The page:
A comprehensive plan starts with comprehensive information

Many investors hold savings, investments, pension plans and insurance policies with a number of financial institutions - but while diversification is a good strategy when investing, it's not always such a good approach to planning and managing your financial assets.

Having multiple accounts and products spread across various providers can make it difficult to get a holistic view of how well your portfolio is working as a whole. Fortunately, your Financial Advisor can help you. All you need to do is make sure he or she is aware of all your holdings. When your Advisor has a comprehensive view, you can benefit in five important areas.


1. Asset allocation

Your optimal mix of investments lies along the "efficient frontier" that provides the highest potential returns for a given level of risk. Your Financial Advisor can work with you to establish your ideal portfolio based on your objectives, time horizon and risk tolerance. But if you have a heavy concentration of equities, fixed-income investments or cash in a number of places, keeping track of them may be more difficult, increasing the risk of duplication, overlap and gaps. Consolidating your investments can help lead to better overall asset allocation. In addition, consolidating your savings and debt in one place can help you see your financial picture more easily.


2. Retirement planning

No matter what your plans are for retirement - for example, leaving work to relax and travel, staying at work part-time or starting a business - your income is likely to come from more than one source. These might include government benefits, employer-based pensions, and your own registered and non-registered savings, as well as inheritances and money from downsizing to a smaller home.

Your Financial Advisor needs information on all these potential sources in order to provide you with tailored investment advice for income and growth and to help craft a retirement income plan that takes into consideration various factors such as income-linked government benefits like Old Age Security.¹ Your Advisor may also suggest that you consult your professional tax advisor for advice on deferring or minimizing income tax.


3. Tax planning

Different types of income (salary, interest, dividends, and so on) are subject to different kinds of taxes. With an understanding of what you hold and where, your Financial Advisor can help you take advantage of tax-deferred and tax-free accounts as well as non-registered investments that receive preferential tax treatment. Your CIBC Financial Advisor may also encourage you to consult your professional tax advisor with regard to certain strategies like income-splitting.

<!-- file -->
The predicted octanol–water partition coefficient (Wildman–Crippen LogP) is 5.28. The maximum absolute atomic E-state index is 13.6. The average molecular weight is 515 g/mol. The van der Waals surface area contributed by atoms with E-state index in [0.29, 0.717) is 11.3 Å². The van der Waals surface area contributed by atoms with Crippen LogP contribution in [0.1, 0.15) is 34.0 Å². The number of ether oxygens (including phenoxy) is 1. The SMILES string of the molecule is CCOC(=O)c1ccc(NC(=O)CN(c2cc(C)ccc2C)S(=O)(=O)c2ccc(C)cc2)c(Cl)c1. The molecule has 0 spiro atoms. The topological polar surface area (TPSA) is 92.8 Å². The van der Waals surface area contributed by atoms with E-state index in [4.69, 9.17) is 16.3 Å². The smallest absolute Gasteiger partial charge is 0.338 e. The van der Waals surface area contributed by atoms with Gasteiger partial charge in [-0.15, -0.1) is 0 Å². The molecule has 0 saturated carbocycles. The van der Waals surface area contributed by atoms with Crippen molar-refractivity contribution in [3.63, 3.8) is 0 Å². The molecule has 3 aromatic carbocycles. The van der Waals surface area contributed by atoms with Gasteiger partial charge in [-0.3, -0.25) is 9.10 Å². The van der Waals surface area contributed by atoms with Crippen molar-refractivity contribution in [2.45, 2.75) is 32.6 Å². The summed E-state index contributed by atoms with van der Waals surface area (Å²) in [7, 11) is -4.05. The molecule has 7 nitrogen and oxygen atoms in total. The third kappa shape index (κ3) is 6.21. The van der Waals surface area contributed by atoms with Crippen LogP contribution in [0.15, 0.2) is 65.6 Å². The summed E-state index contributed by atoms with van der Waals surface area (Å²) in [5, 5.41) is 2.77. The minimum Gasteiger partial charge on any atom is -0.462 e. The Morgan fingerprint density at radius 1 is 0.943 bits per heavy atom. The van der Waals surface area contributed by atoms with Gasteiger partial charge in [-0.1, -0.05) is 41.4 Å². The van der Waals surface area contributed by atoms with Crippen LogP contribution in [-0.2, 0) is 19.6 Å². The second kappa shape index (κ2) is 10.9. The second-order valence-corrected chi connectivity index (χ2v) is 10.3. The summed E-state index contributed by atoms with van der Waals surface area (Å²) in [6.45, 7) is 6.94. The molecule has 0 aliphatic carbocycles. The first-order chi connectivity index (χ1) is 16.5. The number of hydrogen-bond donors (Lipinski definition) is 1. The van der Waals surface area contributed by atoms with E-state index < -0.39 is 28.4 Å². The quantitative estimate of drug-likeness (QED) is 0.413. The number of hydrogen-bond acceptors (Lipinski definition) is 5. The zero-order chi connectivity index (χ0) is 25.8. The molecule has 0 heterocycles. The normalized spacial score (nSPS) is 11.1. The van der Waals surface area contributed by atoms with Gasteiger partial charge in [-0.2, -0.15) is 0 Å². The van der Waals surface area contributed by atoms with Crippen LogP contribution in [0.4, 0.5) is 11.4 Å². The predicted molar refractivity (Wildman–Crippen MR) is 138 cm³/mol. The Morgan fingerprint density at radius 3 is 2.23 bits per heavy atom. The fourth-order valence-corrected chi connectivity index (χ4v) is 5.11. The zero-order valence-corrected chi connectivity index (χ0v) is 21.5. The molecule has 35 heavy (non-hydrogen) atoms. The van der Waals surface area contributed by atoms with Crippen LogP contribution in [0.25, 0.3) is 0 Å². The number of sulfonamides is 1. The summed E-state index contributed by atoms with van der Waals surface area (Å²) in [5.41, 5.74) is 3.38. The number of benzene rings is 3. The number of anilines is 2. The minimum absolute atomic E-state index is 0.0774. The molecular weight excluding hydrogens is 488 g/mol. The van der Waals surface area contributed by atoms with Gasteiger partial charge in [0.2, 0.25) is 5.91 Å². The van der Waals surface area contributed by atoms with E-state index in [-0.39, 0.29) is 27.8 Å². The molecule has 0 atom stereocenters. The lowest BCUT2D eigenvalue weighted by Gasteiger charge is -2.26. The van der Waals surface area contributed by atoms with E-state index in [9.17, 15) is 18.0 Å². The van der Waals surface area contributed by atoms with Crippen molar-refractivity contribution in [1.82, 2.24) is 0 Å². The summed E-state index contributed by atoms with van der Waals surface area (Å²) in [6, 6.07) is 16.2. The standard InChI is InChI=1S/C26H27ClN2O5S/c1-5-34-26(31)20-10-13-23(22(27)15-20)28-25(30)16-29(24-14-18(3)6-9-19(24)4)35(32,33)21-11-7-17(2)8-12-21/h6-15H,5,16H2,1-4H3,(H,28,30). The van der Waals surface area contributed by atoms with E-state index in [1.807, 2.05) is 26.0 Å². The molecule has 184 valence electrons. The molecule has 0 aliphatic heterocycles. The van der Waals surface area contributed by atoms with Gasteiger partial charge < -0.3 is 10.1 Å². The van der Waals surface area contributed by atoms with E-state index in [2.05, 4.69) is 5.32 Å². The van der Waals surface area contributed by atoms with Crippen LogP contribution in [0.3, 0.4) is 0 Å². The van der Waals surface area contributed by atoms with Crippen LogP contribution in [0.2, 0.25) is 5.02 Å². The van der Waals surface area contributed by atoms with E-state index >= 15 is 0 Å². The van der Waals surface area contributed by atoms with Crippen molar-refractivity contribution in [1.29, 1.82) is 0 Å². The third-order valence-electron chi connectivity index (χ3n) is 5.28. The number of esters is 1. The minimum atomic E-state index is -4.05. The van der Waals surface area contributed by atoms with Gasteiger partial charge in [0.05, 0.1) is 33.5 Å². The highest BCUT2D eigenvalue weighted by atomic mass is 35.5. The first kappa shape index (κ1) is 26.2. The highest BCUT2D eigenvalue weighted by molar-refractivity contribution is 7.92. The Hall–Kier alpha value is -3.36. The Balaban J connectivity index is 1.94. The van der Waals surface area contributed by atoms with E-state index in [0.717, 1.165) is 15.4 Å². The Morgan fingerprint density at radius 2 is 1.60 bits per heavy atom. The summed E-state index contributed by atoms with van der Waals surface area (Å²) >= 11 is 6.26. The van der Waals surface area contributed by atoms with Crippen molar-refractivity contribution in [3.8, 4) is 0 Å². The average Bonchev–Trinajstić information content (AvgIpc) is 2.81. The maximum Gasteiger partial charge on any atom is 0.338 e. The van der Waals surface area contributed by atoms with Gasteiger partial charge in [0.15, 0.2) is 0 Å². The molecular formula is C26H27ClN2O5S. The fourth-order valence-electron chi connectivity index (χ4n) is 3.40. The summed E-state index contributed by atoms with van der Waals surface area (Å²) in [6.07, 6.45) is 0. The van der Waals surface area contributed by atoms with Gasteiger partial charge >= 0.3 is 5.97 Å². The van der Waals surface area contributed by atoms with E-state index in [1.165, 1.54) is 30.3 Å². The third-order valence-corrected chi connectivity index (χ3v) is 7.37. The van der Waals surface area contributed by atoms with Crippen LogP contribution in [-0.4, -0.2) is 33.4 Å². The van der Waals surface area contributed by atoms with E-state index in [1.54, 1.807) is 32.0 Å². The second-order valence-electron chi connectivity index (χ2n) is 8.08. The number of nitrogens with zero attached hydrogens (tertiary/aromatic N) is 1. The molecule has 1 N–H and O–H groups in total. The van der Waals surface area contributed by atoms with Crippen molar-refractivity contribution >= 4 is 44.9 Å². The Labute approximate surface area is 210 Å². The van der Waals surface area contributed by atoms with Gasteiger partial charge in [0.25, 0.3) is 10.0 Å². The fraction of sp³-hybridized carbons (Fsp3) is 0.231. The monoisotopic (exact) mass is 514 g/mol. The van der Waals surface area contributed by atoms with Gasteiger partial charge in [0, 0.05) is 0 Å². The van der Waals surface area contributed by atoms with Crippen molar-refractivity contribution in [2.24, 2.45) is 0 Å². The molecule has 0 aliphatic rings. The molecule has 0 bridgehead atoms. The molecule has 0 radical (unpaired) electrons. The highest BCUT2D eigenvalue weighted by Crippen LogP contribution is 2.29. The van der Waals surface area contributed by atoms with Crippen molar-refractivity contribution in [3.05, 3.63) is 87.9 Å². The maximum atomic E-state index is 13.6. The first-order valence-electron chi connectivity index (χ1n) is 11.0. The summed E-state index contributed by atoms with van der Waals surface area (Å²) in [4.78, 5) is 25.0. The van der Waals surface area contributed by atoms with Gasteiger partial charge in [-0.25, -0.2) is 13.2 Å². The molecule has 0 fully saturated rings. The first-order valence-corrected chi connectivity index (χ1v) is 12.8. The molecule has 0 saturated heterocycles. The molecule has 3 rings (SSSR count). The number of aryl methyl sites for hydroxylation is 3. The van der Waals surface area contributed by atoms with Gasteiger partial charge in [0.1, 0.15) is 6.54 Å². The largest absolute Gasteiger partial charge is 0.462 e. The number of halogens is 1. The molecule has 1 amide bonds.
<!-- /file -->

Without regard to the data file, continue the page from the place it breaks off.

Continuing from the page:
4. Estate planning

In order for your CIBC Financial Advisor and other tax and estate planning professionals to help you build an estate plan, you need to provide information about everything you own, including your investments, home and vacation properties, valuable collections (art, wine, etc.) and pension plans with survivor benefits. Sharing this information with your CIBC Financial Advisor means you can work together on your plan, make strategic decisions about who inherits what, and explore effective ways to reach your estate planning goals.


5. Goals-based planning

Goals-based planning simply means identifying your goals first and then choosing the right combination of solutions to meet them, and a holistic view plays a key role in it. It is important that all your assets work together and not at cross-purposes, regardless of what institution they're with. For example, Registered Retirement Savings Plan (RRSPs) / Registered Retirement Income Fund (RRIF), Tax Free Savings Account (TFSA), Registered Education Savings Plan (RESPs) and non-registered accounts all play an important part in helping you achieve your goals.


Next steps

Savings plans, employer group RRSPs, and Canada Savings Bonds are just a few examples of items that are easily overlooked. Before your next meeting with your CIBC Financial Advisor, take a few minutes to collect all of your savings, investment, and pension plan account statements. Reviewing them together will give both of you valuable perspective on your financial situation.

Finally, keep in mind that choosing to consolidate your savings and investment assets with one financial institution can provide the added benefit of streamlined statements and reduced fees.